Iran urges U.S. to end its illegal behavior

July 28, 2020 - 23:39

TEHRAN - Government spokesman Ali Rabiei said on Tuesday that the United States must end its “illegal” and “unusual” behavior.

He told reporters in written that Iran will not just sit and watch the U.S. “unjustified moves”.

He noted that the U.S. does not respect international law on security of flights.

On Thursday night, U.S. warplanes operating illegally in Syria conducted aggressive maneuvering close to an Iranian Mahan Air flight over Syria’s al-Tanf region. 

Mahan Air’s Flight 1152 had taken off from Tehran and was en route to the Lebanese capital Beirut when the incident happened.

Iran said harassing a passenger plane is a violation of the principles of international law.

“The harassment of the Iranian passenger plane by U.S. warplanes constitutes a clear violation of international law as well as aviation standards and regulations,” Iran Civil Aviation Organization said in a statement.

It also urged the ICAO to look into the issue as soon as possible.

Foreign Minister Mohammad Javad Zarif on Friday denounced the harassment of the passenger plane, calling on the international community to stop the U.S. “outlaws” before a disaster happens.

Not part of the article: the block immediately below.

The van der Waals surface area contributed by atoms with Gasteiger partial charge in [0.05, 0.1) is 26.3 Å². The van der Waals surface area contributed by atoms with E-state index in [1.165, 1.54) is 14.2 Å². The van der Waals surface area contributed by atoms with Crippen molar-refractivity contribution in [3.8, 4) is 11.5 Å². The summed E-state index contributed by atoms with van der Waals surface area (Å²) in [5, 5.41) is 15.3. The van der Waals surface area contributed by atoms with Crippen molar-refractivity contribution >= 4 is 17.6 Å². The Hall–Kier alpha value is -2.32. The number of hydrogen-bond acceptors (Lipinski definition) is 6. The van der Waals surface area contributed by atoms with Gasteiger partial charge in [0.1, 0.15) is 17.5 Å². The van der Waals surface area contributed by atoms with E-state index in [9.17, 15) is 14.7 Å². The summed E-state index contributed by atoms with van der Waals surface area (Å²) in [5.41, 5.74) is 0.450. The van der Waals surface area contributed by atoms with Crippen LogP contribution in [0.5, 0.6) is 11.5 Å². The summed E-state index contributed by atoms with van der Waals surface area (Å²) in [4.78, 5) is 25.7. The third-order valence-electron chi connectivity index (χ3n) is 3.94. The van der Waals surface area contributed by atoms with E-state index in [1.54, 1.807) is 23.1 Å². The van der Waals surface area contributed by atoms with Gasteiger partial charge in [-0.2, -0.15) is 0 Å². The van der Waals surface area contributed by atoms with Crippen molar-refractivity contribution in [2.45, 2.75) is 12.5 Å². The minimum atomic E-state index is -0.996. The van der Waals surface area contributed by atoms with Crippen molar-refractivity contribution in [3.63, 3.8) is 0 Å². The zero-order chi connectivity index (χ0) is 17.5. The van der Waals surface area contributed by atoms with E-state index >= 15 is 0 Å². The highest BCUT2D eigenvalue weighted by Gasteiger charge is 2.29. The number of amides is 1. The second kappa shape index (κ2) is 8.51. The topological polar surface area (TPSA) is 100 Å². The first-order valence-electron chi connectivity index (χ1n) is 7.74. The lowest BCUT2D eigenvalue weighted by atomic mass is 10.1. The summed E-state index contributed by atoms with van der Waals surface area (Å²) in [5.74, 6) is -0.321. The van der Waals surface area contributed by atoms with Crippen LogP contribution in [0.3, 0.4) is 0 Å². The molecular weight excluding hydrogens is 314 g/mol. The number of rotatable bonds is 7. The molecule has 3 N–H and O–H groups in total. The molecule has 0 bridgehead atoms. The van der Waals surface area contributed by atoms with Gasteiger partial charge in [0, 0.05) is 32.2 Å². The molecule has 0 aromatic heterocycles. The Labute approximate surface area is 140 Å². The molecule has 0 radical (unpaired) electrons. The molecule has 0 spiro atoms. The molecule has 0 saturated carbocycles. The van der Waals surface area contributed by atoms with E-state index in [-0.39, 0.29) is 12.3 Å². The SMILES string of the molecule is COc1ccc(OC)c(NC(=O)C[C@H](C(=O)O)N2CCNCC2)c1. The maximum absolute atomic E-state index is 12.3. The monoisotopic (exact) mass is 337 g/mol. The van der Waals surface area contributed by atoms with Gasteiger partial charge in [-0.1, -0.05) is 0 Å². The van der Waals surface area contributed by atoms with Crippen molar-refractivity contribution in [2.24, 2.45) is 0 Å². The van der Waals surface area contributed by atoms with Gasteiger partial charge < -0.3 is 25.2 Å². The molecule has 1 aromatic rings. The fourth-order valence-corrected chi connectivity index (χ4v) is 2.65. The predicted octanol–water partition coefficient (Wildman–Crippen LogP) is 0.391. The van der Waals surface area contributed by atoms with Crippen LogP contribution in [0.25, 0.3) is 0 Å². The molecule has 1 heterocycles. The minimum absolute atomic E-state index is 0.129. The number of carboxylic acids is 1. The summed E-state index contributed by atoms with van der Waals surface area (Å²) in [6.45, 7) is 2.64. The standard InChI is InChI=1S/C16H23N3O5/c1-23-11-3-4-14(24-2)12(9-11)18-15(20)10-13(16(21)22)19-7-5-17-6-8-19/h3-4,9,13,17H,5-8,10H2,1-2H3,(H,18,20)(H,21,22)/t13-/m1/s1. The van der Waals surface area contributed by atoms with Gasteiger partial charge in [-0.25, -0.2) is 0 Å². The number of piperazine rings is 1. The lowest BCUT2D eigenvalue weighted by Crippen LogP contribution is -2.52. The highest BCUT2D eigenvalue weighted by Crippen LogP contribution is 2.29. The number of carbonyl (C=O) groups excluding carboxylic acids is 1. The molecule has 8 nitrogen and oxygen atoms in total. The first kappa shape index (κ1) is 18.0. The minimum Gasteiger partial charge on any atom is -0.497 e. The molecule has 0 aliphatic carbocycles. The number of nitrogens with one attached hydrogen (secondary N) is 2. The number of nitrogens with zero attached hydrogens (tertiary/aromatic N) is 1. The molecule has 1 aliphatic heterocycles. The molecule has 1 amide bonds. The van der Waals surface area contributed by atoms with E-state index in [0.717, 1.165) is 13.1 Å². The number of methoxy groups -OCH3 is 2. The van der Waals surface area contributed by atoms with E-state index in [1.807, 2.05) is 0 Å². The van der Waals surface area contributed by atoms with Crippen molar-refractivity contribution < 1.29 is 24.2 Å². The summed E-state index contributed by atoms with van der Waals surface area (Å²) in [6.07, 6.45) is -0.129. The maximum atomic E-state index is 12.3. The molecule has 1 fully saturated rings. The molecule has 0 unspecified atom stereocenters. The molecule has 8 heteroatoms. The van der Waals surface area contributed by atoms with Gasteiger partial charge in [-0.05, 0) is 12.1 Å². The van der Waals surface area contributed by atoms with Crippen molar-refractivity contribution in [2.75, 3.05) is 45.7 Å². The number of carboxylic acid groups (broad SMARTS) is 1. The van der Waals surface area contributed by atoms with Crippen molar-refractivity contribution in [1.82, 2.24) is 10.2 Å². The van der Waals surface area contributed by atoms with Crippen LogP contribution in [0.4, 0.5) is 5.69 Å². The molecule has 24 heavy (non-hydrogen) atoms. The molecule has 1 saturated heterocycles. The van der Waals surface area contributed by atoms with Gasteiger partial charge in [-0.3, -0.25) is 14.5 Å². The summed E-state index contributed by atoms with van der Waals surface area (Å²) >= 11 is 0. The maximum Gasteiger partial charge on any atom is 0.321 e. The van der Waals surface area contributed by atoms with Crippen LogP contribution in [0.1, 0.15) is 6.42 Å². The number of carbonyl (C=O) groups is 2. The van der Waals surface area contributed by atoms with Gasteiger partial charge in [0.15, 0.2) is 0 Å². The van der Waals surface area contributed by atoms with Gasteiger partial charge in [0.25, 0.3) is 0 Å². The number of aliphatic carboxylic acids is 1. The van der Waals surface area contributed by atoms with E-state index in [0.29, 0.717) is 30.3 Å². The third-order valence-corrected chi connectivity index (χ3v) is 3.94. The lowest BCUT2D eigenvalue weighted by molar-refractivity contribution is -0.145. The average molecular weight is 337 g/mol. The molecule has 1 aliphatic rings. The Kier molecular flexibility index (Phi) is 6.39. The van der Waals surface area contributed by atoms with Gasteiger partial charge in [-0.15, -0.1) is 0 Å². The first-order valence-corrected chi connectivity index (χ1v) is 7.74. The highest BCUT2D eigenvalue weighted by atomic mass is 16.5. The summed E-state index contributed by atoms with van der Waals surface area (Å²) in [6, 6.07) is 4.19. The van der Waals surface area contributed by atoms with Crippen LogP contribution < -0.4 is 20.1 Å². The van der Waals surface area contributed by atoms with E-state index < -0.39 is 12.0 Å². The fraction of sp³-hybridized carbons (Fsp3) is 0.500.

“[the] U.S. illegally occupies territory of another State and then harasses a scheduled civil airliner—endangering innocent civilian passengers—ostensibly to protect its occupation forces. Audacity to compound lawlessness upon lawlessness. These outlaws must be stopped before disaster,” Zarif tweeted.

‘South Korea should revise illegal procedures’

Rabiei also said that South Korea should revise illegal procedures and release Iran’s frozen money.

He noted that South Korea is expected to revise illegal procedures and facilitates importing humanitarian commodities to Iran when the country is fighting the coronavirus.

Iran is escalating pressure on the East Asian country to release about $7 billion of oil-export revenues, arguing that Seoul is buckling to pressure from its U.S. ally and illegally withholding funds needed to counter the coronavirus outbreak.

Iran is the hardest hit country by the coronavirus in West Asia. 

In late June, central bank governor Abdolnasser Hemmati said Iran will take back its dollars from South Korea through legal and international methods.

The official also expressed hope that the South Korean government would abide by its commitments and not block access to those funds under the pretext of the U.S. sanctions.


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